Whose Bread is This?


Good morning! Are you eating some toast or a sandwich as you read today, or maybe some pasta or a wrap? 

We eat a lot of wheat.

Given how many varieties of wheat exist, the commodity wheat that makes it into (almost all) of our bread accounts for very, very few varieties. It is genetically uniform, and are reliant on artificial fertiliser and pesticides to grow.

We need diverse seed

Olands wheat, Turners of Bytham, Lincolnshire

Diverse wheat grain includes: 

  • Heritage varieties of wheat
  • Landrace varieties, that have become very well adapted to a particular region
  • Population wheat, that includes a high level of genetic diversity within a single crop, and that changes and adapts to its growing environment year on year, for example, the YQ population developed at Waklyn’s

Why does grain diversity matter?

Breakfast at UK Grain Lab 2022

It matters for our health: it makes little sense to measure the value of food only in terms of yield and calories. Poor nutrition and obesity are two sides of the same coin. We need foods with greater nutrient density – that nourish us instead of just making us fat!

It matters for the environment: commodity grains developed to maximise yield are also reliant on a chemical toolkit of artificial fertilisers, herbicides and pesticides, which have huge costs in biodiversity loss, pollution and the health of our soils, as well as high greenhouse gas emissions.

YQ print design by Rosanna Morris, with thanks to Sarah Ormanroyd

It matters for climate resilience: global warming is bringing with it unpredictable changes to weather patterns and extreme weather events. Whereas disease can easily spread across a monoculture of genetically identical grain, diversity means that there is greater resilience – where one variety suffers, another may survive or thrive in unprecedented conditions.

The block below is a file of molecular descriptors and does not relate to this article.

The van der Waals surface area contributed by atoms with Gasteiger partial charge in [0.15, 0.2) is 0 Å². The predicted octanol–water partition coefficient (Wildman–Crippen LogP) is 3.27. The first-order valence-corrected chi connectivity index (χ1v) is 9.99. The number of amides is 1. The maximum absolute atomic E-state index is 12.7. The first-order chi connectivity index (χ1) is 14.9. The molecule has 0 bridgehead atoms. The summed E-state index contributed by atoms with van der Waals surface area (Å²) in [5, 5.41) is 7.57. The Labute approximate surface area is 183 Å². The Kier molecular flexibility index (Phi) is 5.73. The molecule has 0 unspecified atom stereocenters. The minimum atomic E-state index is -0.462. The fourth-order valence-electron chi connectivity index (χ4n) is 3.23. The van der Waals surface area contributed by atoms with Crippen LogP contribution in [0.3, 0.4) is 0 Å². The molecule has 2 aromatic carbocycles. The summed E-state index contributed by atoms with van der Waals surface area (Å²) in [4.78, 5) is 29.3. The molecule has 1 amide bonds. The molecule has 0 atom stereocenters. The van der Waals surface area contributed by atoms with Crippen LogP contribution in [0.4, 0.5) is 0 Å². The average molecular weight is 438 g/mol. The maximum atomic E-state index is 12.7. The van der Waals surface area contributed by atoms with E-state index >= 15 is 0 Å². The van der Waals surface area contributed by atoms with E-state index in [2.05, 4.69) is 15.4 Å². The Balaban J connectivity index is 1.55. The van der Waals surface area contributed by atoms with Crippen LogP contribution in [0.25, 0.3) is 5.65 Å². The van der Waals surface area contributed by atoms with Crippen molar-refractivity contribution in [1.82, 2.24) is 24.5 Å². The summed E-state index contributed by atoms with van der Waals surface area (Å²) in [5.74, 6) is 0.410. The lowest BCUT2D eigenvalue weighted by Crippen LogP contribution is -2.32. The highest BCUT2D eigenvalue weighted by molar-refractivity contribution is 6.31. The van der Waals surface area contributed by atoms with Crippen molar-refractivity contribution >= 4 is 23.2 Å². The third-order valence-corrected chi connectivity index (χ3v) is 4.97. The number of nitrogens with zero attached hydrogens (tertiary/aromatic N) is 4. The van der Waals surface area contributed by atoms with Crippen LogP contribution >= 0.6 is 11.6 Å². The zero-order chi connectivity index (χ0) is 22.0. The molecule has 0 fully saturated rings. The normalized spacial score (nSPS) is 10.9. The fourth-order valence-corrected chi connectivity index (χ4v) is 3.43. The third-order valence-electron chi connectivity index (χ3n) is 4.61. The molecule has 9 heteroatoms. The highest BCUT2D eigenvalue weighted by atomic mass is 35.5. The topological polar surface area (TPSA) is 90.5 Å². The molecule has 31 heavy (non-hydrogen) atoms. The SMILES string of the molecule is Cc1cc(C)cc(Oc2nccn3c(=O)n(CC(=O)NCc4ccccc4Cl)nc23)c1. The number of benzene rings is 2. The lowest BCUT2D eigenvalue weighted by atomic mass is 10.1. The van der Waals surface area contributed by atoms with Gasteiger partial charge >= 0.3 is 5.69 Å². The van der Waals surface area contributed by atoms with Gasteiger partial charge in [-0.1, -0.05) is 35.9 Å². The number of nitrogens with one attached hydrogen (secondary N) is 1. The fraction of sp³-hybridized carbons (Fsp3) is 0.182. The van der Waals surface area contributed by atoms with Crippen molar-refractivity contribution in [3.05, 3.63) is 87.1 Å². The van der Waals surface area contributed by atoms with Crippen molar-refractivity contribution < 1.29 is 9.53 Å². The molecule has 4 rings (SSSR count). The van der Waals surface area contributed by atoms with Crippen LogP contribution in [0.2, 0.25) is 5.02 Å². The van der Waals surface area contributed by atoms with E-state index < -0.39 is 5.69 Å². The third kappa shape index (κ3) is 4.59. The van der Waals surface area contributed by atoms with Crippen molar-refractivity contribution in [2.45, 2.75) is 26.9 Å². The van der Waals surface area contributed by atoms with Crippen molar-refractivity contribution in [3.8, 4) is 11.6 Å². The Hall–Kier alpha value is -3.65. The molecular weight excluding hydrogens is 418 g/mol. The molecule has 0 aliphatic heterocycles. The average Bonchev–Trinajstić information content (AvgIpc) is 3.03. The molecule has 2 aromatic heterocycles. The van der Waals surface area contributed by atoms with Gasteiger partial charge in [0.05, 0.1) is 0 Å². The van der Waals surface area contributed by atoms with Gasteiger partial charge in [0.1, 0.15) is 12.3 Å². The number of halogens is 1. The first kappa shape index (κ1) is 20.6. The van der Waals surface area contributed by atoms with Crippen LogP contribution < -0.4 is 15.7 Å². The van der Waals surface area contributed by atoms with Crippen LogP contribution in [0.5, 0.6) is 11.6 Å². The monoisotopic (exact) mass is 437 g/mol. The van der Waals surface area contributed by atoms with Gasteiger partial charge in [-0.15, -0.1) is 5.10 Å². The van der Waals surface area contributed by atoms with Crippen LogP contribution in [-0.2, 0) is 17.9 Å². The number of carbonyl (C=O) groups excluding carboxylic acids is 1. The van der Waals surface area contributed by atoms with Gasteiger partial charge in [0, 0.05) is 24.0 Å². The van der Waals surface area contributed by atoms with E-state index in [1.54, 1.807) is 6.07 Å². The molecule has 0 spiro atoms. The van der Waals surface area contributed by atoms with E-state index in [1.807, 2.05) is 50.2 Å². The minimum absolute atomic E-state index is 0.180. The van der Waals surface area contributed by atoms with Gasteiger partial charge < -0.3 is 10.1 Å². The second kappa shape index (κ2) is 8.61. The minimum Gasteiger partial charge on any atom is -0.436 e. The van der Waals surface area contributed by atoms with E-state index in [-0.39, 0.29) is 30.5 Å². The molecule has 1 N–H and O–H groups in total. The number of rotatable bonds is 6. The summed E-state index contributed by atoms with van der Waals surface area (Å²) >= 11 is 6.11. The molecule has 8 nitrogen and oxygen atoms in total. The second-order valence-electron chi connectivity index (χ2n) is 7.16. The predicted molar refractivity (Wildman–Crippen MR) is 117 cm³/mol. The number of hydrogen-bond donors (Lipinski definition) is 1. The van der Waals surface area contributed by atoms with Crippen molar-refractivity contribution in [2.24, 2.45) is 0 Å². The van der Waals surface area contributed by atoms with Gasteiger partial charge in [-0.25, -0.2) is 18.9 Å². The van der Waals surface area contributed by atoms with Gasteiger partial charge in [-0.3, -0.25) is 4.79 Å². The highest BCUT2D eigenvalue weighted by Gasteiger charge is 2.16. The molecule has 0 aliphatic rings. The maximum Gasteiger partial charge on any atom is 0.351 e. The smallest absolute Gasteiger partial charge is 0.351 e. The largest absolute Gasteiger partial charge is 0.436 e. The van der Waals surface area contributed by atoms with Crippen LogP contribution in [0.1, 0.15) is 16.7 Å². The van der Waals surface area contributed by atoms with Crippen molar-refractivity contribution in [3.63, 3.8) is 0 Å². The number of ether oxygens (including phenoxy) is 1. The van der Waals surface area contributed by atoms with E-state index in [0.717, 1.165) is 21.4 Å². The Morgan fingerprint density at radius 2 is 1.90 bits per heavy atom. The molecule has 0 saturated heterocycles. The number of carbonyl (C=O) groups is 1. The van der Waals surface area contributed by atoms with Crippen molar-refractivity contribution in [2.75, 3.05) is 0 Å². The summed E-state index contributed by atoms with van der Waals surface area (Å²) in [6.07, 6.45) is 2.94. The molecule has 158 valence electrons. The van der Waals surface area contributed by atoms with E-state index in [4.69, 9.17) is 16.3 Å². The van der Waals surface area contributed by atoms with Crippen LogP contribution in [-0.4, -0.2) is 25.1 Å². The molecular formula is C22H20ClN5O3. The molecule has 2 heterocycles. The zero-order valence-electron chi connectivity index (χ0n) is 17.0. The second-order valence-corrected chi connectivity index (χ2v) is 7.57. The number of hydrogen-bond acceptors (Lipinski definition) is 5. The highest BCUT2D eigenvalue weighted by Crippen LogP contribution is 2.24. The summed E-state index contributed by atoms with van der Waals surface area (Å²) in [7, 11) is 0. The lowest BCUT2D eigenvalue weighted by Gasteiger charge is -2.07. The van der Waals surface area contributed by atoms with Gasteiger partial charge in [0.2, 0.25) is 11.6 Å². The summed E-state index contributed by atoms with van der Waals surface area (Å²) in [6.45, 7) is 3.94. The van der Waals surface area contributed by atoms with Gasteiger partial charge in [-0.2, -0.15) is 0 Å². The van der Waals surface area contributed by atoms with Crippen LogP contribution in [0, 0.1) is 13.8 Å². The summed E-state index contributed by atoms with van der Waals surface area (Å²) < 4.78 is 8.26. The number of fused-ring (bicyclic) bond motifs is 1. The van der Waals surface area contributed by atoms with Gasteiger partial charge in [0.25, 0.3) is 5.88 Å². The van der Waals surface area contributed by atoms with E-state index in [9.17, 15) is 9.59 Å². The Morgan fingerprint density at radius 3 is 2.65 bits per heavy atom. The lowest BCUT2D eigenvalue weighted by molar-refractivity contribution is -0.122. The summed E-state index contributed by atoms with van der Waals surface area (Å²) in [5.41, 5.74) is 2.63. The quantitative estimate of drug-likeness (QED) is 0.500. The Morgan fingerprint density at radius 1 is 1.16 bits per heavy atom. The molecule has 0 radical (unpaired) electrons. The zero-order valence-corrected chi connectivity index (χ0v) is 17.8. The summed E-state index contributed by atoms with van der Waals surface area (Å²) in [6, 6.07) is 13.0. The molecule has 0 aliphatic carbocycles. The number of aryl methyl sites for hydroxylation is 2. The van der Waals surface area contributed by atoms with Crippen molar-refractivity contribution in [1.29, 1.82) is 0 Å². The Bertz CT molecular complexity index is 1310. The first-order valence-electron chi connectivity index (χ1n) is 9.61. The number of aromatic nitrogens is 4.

It matters for democracy: We need farmers to be able to produce and develop heterogeneous seeds instead of being wholly reliant on patented seed from a small number of giant companies who monopolise the market.

Another loaf is possible

  • Ask your baker – they may not currently use diverse grains, but they’ll probably be interested!
  • Do it yourself! Try Hodmedods for diverse flour (and recipes to use it) 
  • Read about the development of YQ population wheat at Waklyns – also some lovely videos and interesting links here:
  • Talk to us

We’d like to learn more too: if you are a baker, miller or farmer using diverse grains or interested in being part of a regional grain network, we’d like to hear from you. Email Laura@lincolnshirefoodpartnership.org

Bake bread as if the world mattered – Primary, Nottingham

This article is published in the Lincoln Independent, where you can read a column from us and other food writers every month.

More from the blog

Welcome to our new Good Food Movement Coordinator

The Sustainable Food Places (SFP) vision of a healthy, sustainable, equitable food system is not one that will be achieved behind closed doors, on paper or in a queue; it will take shape in local communities, through sharing, learning, connecting and organising. The Good Food Movement Handbook, Sustainable Food Places Central to work of the…

Keep reading

How to eat more plants

In terms of the health of our bodies and the planet, eating more plants – and a greater diversity of plants – is one of the best choices most of us could make. Whether you’re one of the hundreds of thousands of people taking the Veganuary challenge this year, or just want a delicious meal…

Keep reading

Christmas Gift Guide 2022

20 ideas to get away from Christmas consumer spending and towards health, conviviality and a sustainable food system. Including: planning, planting, reading, sharing, eating, drinking and making merry!

Keep reading

Leave a Reply

Fill in your details below or click an icon to log in:

WordPress.com Logo

You are commenting using your WordPress.com account. Log Out /  Change )

Twitter picture

You are commenting using your Twitter account. Log Out /  Change )

Facebook photo

You are commenting using your Facebook account. Log Out /  Change )

Connecting to %s

%d bloggers like this: